Farmland – Does It Really Matter and What Should We Do With It?

Much interest in Michael Gove’s prognostications on farmland subsidies today. This is a really important issue for environmentalists – perhaps more important than you might think.

Oddly, most people in the UK think that the country is largely concreted over. How much of the UK’s land area do you think is densely* built on? According to a recent Ipsos Mori poll, the average estimate is 47%. The actual number is… 0.1%. The younger people are, the more land they think is concrete. 47% is a vast over-estimation of the proportion of land built on at all, which is below 6%

UK farmlandAs the BBC’s Mark Easton pointed out in his excellent blog, this misconception has disastrous implications for debate about land use.

Oddly, folk living in rural locations had the same level of misconception as those in towns and cities. In other words, this is received rather than observed wisdom.

There’s a powerful historical narrative at work here which we need to unravel, and which has a direct bearing on what we do with our farmland. Although it takes up much more of our land than people think, farmland is far from the rural utopia that the same narrative suggests. It’s not the green and pleasant land threatened by the looming giants of the industrial revolution and – today – housing sprawl. Most farmers have to work their land very hard to make ends meet.

Farmland is very important for the natural environment. We must concentrate on getting the policies shaping it right. What happens on farmland is much, much more important for biodiversity than what happens in urban areas. It’s well over 50% of our land mass, massively more than natural land, and much of it is now very degraded.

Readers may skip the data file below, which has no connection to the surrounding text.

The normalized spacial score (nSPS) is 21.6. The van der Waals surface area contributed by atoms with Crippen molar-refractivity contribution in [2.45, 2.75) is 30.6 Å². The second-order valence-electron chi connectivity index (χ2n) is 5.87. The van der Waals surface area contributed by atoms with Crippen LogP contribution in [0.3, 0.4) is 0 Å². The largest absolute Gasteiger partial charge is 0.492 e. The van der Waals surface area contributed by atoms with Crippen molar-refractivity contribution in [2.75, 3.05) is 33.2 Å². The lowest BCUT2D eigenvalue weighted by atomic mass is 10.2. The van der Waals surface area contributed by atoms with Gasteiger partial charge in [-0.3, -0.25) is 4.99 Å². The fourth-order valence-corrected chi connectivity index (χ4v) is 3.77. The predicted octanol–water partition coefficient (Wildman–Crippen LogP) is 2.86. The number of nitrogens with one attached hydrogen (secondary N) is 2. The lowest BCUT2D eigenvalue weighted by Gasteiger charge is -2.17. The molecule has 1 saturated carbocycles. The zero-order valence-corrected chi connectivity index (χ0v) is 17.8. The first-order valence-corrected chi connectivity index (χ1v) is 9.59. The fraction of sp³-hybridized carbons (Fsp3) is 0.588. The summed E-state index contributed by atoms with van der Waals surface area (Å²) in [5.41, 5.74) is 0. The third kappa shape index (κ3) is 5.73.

The Common Agricultural Policy has done little to halt this degradation. It has probably made it worse. Mr Gove doesn’t like the CAP, and has perhaps been surprised to find allies in the environmental lobby. It’s expensive, inefficient and politically sensitive. Paying subsidies on the basis of land ownership – with no cap – is inevitably going to produce poor outcomes and promote grotesque income inequalities.

What Mr Gove proposes is a kind of expansion of countryside stewardship and agri-environmental schemes. We will pay farmers for the “public goods” they create rather than the acreage they farm. Mr. Gove mentioned planting woodland, creating new habitats for wildlife, helping improve water quality and recreating wildflower meadows. Potentially good news for Habitat Aid, incidentally, although I wonder where all the seed and plants for this will come from! I hope they will have the right provenance…

This dramatic and potentially really exciting switch in policy begs more questions than it answers. Presumably cost cutting is a rationale for doing it – how big would any new pot be? In order to be meaningful they will have to be landscape wide and administered by an expensive and well informed bureaucracy.

What would be the impact on food prices and how would the electorate react to that? We still produce 60% of the food we eat – what happens as that falls when intensive farming becomes less attractive? What would happen to activities like hill farming, which are fundamentally uneconomic?

I don’t see how we can end up with cheap food produced to today’s standards or better, an improved environment, and a saving to the public purse. You can’t have your cake and eat it.

  • i.e. over 80%+ covered by artificial surfaces like buildings and roads.